Below is an example of what a completed matrix might look like.

 

A few more worked-out examples for you

In the midst of a busy school day, an urgent and important situation arises when a student gets injured during a PE lesson. You immediately stop the lesson, attend to the injured student, and ensure proper medical attention is given. This exemplifies Quadrant 1 tasks that demand swift action and are crucial to student well-being.

Moving to Quadrant 2, you know the importance of long-term curriculum development. By scheduling time outside of class to enhance your curriculum and use a backward design model, you create engaging activities that align with PDHPE outcomes and promote lifelong physical health. This proactive approach increases the impact of your teaching and enables more successful learning for your students.

now consider the scenario where your deputy principal urgently requests a meeting to discuss minor changes to the sports schedule. While the matter might be urgent for the Deputy, it falls into Quadrant 3 for you as a teacher. By delegating such tasks to administrative staff or suggesting alternative ways to address the issue, you can maintain your focus on teaching priorities. You will probably be pleasantly surprised by how willing your superiors are to adapt for you to be more engaged in what really matters.

Finally, Quadrant 4 serves as a reminder to avoid distractions that don't contribute to effective teaching. Instead of spending time on social media during breaks, you could engage in physical activity or use the time for personal reflection to recharge your energy.

 

Some final words

Using the Matrix can very much save you tie and reduce your workload. As you consider the amount of work you do that is not important, you can begin to cut out these tasks and reduce your workload. You can better identify tasks that are not important and say no to them in the first place. You can even change up how you spend time at home so that you are more engaged with your family and friends or getting your physical activity levels up.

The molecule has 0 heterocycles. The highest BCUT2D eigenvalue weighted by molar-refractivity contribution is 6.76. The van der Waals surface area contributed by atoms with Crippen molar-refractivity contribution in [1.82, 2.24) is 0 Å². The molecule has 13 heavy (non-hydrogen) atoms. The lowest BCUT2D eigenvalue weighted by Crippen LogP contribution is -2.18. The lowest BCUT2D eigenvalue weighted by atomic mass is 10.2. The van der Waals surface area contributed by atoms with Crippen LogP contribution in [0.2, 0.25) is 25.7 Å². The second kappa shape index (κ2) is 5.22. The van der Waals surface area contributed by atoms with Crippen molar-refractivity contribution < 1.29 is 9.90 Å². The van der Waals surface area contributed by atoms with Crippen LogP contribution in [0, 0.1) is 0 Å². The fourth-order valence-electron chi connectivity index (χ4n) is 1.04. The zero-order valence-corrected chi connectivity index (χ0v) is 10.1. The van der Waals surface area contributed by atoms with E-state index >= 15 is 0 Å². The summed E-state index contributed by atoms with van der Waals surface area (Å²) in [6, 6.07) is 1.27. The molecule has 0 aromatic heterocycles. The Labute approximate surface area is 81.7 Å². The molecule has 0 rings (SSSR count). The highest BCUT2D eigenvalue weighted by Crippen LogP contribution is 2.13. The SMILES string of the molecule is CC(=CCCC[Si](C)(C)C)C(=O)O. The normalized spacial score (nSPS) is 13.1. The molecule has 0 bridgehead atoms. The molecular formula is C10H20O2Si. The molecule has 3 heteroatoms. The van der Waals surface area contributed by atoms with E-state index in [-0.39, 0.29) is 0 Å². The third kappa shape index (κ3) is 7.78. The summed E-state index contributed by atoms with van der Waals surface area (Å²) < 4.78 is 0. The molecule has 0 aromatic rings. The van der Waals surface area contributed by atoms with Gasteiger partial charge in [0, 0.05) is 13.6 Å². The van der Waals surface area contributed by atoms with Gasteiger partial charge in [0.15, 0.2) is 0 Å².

You have the flexibility to adapt Eisenhower's Matrix to your unique teaching style and goals. Regularly evaluate your tasks and how they align with the Matrix's quadrants and how they are helping you work towards those goals. Here are some tips for using the Matrix for you:

  • Start each day by reviewing your tasks and categorizing them into the matrix quadrants. Doing this regularly will help ensure your days build into larger impacts over a term, year and career.
  • Dedicate time each week to reflect on your progress towards goals, your productivity, and the impact you are having across the school. See if you need to adjust things based on the Matrix and schedule those important but non-urgent tasks.
  • At the end of each term assess the effectiveness of your teaching methods and adjust your long-term goals accordingly. This is also a great time to reflect on your units of work, adjust them for next year and choose what you will do with your "holidays" to continue to work towards your goals, both professionally and personally.

Effective time management is crucial for PDHPE teachers to deliver high-quality education and develop student well-being. Eisenhower's Matrix empowers you to navigate your tasks with clarity, leading to improved teaching outcomes, reduced stress, smaller workloads, and a healthier work-life balance. By consistently applying the principles of the matrix and adapting them to your specific context, you can truly maximize your impact and create a positive learning environment for your students.

 

Go Deeping into these concepts with my book Work Less, Teach More: How to be an Effective Teacher and Live a Life you Love.